On June 8 the Treasury announced that 60% requirement would not be a cliff for borrowers–meaning that if a borrower spends less than 60% of the funds on payroll they will still get some forgiveness. There was some worry before the announcement that a borrower would not get any forgiveness if they didn’t spend at least 60% of the PPP on payroll costs.
While the economy is opening back up, some industries, such as restaurants, hospitality and entertainment are having trouble either getting back to their old levels of business or rehiring their staff.
Under the new terms, borrowers that document that they were not able to rehire their workers employed as of Feb. 15, or find similarly qualified workers, will still keep the same forgiveness amount.
Spending on unneeded things
Adam Blitz, founder of Streamline CPA Accountancy Corp. in Fresno, is advising clients who have been awarded loans to think long and hard about spending the money.
“I still expect more changes. I still expect more clarification from the Treasury,” Blitz said. “What I’m telling my clients is that if they don’t need to use the money, hold on to the money. Until we get it forgiven, I’m not comfortable with having spent the money.”
But Blitz said that it’s almost impossible for a business to not spend the money.
Blitz said that businesses that paid their employees to stay home during the pandemic rather then putting them in the unemployment system made a big mistake to “virtually stay at home.”
Blitz said that most of the employees probably would have rather have been collecting unemployment knowing that they would be receiving enhanced benefits and then returning to their job in some capacity later on.
With an employer taking out a PPP loan for payroll, employees will not be able to request unemployment for that specific period, and with business picking up again, employers might not have the capital or liquidity to bring back full employment, but just enough to meet the needs of their clientele.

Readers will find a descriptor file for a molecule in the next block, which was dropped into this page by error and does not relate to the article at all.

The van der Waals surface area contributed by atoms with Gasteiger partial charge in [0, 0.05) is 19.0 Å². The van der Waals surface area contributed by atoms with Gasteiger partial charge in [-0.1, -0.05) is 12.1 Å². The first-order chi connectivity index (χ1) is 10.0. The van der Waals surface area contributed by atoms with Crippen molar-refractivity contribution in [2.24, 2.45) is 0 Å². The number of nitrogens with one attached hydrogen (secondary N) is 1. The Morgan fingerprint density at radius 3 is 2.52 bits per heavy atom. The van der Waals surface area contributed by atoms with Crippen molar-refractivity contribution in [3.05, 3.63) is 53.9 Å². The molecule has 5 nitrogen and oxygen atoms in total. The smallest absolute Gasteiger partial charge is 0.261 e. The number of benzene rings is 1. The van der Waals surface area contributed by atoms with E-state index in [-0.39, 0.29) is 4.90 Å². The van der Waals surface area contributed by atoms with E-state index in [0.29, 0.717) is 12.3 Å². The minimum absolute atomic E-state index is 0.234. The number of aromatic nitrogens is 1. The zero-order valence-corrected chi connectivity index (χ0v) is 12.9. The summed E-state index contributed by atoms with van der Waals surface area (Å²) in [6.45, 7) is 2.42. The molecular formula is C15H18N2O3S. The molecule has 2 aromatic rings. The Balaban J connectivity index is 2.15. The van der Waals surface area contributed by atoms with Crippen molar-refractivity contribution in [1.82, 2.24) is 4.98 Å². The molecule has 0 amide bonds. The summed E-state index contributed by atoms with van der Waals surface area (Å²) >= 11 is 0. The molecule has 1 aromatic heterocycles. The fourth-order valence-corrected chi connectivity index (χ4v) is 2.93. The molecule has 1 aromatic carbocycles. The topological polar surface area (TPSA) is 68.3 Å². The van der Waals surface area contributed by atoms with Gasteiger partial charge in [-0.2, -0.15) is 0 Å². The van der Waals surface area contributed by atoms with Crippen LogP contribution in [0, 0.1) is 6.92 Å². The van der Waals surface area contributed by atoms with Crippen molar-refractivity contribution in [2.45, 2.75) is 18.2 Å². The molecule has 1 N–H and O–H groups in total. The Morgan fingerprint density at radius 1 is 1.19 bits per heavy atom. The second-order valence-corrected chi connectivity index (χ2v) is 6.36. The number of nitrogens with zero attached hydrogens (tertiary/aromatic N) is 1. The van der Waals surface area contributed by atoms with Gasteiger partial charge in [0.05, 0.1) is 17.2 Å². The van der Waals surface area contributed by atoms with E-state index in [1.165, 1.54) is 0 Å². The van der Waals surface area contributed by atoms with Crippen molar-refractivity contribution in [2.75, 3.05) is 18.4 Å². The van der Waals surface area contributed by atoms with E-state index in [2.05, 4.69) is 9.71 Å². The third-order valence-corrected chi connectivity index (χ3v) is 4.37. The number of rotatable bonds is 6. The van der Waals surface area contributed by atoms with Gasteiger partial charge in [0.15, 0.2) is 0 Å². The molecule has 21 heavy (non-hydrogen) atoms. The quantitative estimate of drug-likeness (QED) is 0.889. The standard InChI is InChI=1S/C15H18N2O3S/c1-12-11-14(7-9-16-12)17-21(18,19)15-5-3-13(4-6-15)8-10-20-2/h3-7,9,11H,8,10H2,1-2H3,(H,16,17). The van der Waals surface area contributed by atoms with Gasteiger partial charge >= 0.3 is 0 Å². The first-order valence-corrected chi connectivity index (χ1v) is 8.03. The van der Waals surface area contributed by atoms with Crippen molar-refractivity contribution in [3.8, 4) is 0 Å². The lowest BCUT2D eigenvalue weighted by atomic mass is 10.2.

“Anybody that actually spent the money on things that they didn’t need — as in employees sitting at home doing nothing, are really going to be in trouble,” Blitz said.
Modern corporate culture stresses the importance of taking care of employees, Blitz added, but at some point employers need to understand that if there is no business, there is no employee.
Blitz said it is also important for business owners to remember that the IRS will not allow them to deduct wages paid and other expenses that are covered by the loan and forgiven.
“Stay conservative,” Blitz advises. “Personally, I don’t think this is turning around in 2021 — I think its going to be a longer-term issue. There were things that were considered necessities to your customers before this. Those things have been scrapped. If you’re going to make changes to your business, they’re going to have to be long term, and you’re going to have to be ok with that.”
The SBA stated in a press release that, in consultation with Treasury, it will soon issue rules and guidance, a modified borrower application form and a modified loan forgiveness application that implement the new changes.
Dawn Golik, director of the SBA’s Fresno District office, said that the modifications to the PPP terms give business owners more options to help them keep their doors open and pay off their loans.
“As more businesses reopen in Fresno, and around the Valley, these changes will help local companies keep employees, make payroll, and stabilize their operations. They also now have more time to spend PPP funds, and a longer recovery period before any payments are due which is good news,” Golik said.